Total Portfolio Return
Total return represents the actual rate of return of an investment or a pool of investments over a given evaluation period. It includes interest, capital gains, dividends and distributions realized over a given period of time.
Total return accounts for two categories of return: income and capital appreciation. Income includes interest paid by fixedincome investments, distributions or dividends. Capital appreciation represents the change in the market price of an asset.
Related Readings:
Mutual Fund Theorem
Mutual Fund Theorem (MFT) is an investing theory, postulated by Nobel laureate James Tobin, that states that all investors should hold an identically comprised portfolio of "risky assets" combined with some percentage of riskfree assets or cash. A conservative investor would hold a higher percentage of cash, but would have the same basket of risky investments in his or her portfolio as an aggressive investor.
MFT came about as a result of the framework laid out by Harry Markowitz and his theories on how diversification limits portfolio risk. The viability of the mutual fund theorem has been questioned, because several important assumptions must be in place for the theorem to be proved. These include a lack of transaction costs and perfectly transparent markets.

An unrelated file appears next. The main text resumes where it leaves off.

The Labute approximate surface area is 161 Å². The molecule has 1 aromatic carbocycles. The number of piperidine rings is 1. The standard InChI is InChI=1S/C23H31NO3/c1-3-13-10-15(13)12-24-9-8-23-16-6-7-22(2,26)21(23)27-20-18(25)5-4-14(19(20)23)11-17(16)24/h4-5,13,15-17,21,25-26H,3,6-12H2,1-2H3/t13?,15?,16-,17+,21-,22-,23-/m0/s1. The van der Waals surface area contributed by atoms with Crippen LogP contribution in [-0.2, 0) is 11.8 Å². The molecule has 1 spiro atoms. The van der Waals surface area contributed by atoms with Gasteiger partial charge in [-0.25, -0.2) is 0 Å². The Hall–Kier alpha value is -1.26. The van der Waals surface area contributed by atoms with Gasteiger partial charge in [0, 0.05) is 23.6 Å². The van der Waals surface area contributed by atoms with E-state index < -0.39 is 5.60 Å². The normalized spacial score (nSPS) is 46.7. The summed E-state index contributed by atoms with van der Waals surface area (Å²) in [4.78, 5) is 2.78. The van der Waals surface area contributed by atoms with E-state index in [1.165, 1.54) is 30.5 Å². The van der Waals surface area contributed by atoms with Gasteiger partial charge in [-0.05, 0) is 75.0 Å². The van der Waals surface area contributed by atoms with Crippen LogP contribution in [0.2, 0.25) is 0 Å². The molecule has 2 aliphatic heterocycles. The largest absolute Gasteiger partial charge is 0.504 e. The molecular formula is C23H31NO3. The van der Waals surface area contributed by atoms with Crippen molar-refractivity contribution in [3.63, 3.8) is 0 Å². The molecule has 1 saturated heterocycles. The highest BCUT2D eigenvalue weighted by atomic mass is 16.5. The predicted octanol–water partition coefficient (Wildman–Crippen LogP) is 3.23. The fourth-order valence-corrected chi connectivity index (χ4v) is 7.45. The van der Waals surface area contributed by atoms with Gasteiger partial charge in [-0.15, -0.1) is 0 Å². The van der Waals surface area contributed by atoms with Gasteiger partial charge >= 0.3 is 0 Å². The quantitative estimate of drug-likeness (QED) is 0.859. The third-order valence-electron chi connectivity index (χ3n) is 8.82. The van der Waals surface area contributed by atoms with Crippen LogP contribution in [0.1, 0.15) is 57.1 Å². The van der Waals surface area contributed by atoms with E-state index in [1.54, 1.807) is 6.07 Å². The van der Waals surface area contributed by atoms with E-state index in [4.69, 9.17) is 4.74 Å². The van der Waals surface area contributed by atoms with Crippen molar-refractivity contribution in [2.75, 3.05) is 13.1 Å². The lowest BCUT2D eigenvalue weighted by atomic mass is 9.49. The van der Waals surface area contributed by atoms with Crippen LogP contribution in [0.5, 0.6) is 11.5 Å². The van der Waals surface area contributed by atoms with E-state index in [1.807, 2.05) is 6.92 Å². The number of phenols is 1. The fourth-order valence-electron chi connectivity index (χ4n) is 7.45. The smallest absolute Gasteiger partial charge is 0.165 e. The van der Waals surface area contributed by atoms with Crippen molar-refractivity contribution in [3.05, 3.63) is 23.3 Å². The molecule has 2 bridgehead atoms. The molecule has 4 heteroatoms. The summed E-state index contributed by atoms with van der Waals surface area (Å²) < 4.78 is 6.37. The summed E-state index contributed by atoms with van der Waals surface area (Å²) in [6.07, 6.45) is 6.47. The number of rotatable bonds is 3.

Related Readings:
 The Advantages Of Mutual Funds
 How Risk Free Is The RiskFree Rate Of Return?
 The Capital Asset Pricing Model: An Overview
Alpha
Alpha is one of the easiest terms to explain. Simply stated, alpha is often described to the value that a portfolio manager adds to or subtracts from an investment's return. Alpha is measured in direct relationship to the investment's benchmark.
A positive alpha of 1.0 means the fund has outperformed its benchmark index by 1%. Correspondingly, a similar negative alpha would indicate an underperformance of 1%. For both portfolio managers and investors, more alpha is always better.
Related Readings:
Beta

Investing
Alpha and Beta for Beginners
An indepth look at what alpha and beta are and what they measure. 
Financial Advisor
A Deeper Look At Alpha
The Jensen index helps investors compare realized returns to what should've been achieved. 
Investing
Evaluating Alpha and Beta
Alpha and beta are risk ratios that investors use to calculate, compare and predict returns. 
Investing
Pursuing Alpha In A WellDiversified IRA
This strategy is not as complex as some investment gurus would like you to believe. 
Investing
5 Ways To Measure Mutual Fund Risk
These statistical measurements highlight how to mitigate risk and increase rewards. 
Investing
More Ways to Evaluate Portfolio Performance
The Jensen measure is another tool investors use to include risk when measuring portfolio performance. 
Investing
Adding Alpha Without Adding Risk
Learn how to generate higher returns in your portfolio while keeping the same risk profile. 
Financial Advisor
Measure Your Portfolio's Performance
Learn three ratios that will help you evaluate your investment returns. 
Investing
How Investment Risk Is Quantified
FInancial advisors and wealth management firms use a variety of tools based in Modern portfolio theory to quantify investment risk.